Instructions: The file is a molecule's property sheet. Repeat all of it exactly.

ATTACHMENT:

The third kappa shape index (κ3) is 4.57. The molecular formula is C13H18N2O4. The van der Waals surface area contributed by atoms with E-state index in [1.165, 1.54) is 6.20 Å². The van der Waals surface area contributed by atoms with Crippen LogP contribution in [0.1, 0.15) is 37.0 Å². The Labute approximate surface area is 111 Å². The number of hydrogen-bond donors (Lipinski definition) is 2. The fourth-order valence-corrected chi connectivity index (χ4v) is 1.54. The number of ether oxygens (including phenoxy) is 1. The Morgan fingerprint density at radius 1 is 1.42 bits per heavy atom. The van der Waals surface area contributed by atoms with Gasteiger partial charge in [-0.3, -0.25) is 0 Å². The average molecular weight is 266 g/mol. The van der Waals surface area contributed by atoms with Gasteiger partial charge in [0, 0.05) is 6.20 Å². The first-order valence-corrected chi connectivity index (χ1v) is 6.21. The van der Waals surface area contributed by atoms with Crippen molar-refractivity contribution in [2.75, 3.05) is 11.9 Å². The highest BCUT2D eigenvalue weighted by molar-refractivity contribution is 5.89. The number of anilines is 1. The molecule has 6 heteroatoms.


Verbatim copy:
The third kappa shape index (κ3) is 4.57. The molecular formula is C13H18N2O4. The van der Waals surface area contributed by atoms with E-state index in [1.165, 1.54) is 6.20 Å². The van der Waals surface area contributed by atoms with Crippen LogP contribution in [0.1, 0.15) is 37.0 Å². The Labute approximate surface area is 111 Å². The number of hydrogen-bond donors (Lipinski definition) is 2. The fourth-order valence-corrected chi connectivity index (χ4v) is 1.54. The number of ether oxygens (including phenoxy) is 1. The Morgan fingerprint density at radius 1 is 1.42 bits per heavy atom. The van der Waals surface area contributed by atoms with Gasteiger partial charge in [-0.3, -0.25) is 0 Å². The average molecular weight is 266 g/mol. The van der Waals surface area contributed by atoms with Gasteiger partial charge in [0, 0.05) is 6.20 Å². The first-order valence-corrected chi connectivity index (χ1v) is 6.21. The van der Waals surface area contributed by atoms with Crippen molar-refractivity contribution in [2.75, 3.05) is 11.9 Å². The highest BCUT2D eigenvalue weighted by molar-refractivity contribution is 5.89. The number of anilines is 1. The molecule has 6 heteroatoms.